Abstract Number: PB0030
Meeting: ISTH 2021 Congress
Background: The importance of blood flow in regulating hemostasis is well known. The current view is that low flow (100 s-1 up to 2,000 s-1) occurs in healthy vessels, while high shear (> 2,000 s-1) is relevant to arterial thrombosis, notably around stenosed vessels. Targeting high shear has been proposed as an innovative strategy to selectively block thrombosis with a minor impact on hemostasis. However, the rheology occurring after vessel wall injury has never been measured experimentally.
Aims: To evaluate the shear rates at the edges of different wounds in mice and humans.
Methods: Intravital and electron microscopy was used to image thrombus formation in several novel models of hemostasis following needle-induced puncture or scissors-induced disruption of various vessels. Two laser doppler probes on both sides of the injury measured blood flow in the vessels throughout the hemostatic process, and ComSol software allowed to recalculate shear rates in the wound. In human the shear rate was calculated by applying Poiseuille’s equation with volumetric rates of blood loss after catheter placement.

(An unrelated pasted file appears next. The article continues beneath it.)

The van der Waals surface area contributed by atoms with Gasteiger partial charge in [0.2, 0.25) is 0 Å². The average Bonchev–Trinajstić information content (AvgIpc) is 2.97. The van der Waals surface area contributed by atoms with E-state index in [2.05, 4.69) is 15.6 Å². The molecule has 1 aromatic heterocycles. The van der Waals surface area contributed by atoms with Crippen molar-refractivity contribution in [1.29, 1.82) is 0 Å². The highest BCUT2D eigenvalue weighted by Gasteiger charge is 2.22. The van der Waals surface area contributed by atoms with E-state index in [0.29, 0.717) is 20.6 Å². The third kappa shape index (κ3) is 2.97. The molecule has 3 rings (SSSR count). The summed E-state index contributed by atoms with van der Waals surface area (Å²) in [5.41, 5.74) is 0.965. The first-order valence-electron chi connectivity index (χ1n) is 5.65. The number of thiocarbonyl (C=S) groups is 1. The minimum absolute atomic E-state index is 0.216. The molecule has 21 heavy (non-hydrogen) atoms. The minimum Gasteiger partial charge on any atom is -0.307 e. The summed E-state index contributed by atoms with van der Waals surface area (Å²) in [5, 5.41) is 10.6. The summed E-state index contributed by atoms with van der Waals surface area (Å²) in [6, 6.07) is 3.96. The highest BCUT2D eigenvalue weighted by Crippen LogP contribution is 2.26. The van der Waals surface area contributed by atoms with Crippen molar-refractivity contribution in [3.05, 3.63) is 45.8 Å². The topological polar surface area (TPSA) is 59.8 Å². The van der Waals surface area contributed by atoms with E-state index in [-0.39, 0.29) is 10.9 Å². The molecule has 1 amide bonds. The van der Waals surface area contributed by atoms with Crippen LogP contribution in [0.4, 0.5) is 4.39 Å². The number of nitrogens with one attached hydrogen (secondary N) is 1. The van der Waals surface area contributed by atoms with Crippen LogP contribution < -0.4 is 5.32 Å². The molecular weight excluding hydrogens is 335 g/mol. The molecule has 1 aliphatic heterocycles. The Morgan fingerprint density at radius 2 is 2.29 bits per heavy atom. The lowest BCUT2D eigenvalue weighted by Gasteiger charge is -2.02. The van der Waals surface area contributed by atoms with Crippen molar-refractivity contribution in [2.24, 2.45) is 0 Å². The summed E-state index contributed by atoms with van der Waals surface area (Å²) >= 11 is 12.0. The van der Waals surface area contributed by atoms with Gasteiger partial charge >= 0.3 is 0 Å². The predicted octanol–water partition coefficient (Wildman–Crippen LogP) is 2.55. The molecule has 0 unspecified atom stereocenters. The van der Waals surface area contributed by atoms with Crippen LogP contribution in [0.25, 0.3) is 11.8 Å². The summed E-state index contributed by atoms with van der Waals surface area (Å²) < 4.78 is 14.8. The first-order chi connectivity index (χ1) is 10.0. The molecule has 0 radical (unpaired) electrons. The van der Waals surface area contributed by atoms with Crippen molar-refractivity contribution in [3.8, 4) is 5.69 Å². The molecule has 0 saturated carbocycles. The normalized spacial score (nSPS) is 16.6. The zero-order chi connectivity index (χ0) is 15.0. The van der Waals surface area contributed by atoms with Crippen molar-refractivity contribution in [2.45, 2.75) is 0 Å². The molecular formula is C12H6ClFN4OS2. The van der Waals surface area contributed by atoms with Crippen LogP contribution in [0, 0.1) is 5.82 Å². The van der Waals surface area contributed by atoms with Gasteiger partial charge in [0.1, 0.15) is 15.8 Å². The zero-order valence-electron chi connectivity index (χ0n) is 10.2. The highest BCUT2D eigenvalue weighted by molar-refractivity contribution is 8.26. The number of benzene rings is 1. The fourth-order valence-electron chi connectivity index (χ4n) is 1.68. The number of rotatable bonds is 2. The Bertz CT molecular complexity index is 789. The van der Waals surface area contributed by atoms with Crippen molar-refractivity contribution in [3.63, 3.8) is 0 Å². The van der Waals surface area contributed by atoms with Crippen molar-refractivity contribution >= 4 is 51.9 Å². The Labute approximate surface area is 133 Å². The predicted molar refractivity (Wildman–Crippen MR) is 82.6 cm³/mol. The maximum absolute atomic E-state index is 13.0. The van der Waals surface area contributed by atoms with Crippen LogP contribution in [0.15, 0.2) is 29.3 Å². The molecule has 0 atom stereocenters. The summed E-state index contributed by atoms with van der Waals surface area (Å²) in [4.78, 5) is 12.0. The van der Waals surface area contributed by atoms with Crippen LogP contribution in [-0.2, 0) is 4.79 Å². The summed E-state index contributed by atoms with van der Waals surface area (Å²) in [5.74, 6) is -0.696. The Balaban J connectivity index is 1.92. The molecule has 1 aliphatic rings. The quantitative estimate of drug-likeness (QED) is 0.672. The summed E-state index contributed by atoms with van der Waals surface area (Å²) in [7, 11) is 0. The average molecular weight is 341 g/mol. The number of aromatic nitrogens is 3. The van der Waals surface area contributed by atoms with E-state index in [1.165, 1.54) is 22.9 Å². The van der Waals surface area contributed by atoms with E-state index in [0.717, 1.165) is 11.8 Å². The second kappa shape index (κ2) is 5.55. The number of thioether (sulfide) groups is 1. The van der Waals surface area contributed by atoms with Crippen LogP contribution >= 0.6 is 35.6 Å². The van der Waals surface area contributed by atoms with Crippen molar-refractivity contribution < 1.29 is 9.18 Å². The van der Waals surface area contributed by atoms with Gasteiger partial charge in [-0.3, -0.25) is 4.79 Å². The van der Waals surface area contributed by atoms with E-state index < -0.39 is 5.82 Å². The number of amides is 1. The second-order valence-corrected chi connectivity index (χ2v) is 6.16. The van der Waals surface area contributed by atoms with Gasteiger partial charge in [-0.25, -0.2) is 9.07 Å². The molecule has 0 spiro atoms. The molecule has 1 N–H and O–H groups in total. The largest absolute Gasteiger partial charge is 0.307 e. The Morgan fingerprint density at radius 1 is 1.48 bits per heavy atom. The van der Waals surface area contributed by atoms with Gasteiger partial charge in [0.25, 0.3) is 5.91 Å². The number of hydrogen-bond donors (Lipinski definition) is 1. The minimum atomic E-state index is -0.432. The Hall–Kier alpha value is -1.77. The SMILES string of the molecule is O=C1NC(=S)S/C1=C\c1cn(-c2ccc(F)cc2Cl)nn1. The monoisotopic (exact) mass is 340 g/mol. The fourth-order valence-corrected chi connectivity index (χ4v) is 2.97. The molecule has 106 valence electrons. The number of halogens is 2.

|Vessel||Species||Type of vessel injury||Diameter of the injury, μm||Shear rate at the wound, s-1||Shear rate in the intact vessel, s-1|
|Median cubital vein||human||puncture||310||7,400||5,400-27,300||250|
The shear rate at the edge of the wound induced with a needle was 80-, 10-, 33- and 100-times higher in mouse artery, aorta, vein and vena cava than the values in the same uninjured vessels (Table1). In the scissors-disruption model of the spermatic artery, a 3-fold increase at the lesion site was obtained when compared to homeostatic conditions. In humans, the shear rate upon the wound of cubital vein was 14,500 ± 5,000 s-1 and 3,700 ± 800 s-1 for 310 and 410 um of injury diameter (Table1), indicating that the shear reaches high levels following vessel damage.
Conclusions: Our results indicate that various types of injuries in small and large mouse and human vessels result in high shear rates. Elevated shear rate is not specific to arterial thrombosis, but also relevant to hemostasis.
To cite this abstract in AMA style:Yakusheva A, Butov K, Ataullakhanov F, Gachet C, Panteleev M, Mangin P. High Shear Conditions Takes Place at the Edge of the Wound after Human and Mouse Vessel Injury [abstract]. Res Pract Thromb Haemost. 2021; 5 (Suppl 2). https://abstracts.isth.org/abstract/high-shear-conditions-takes-place-at-the-edge-of-the-wound-after-human-and-mouse-vessel-injury/. Accessed December 7, 2021.
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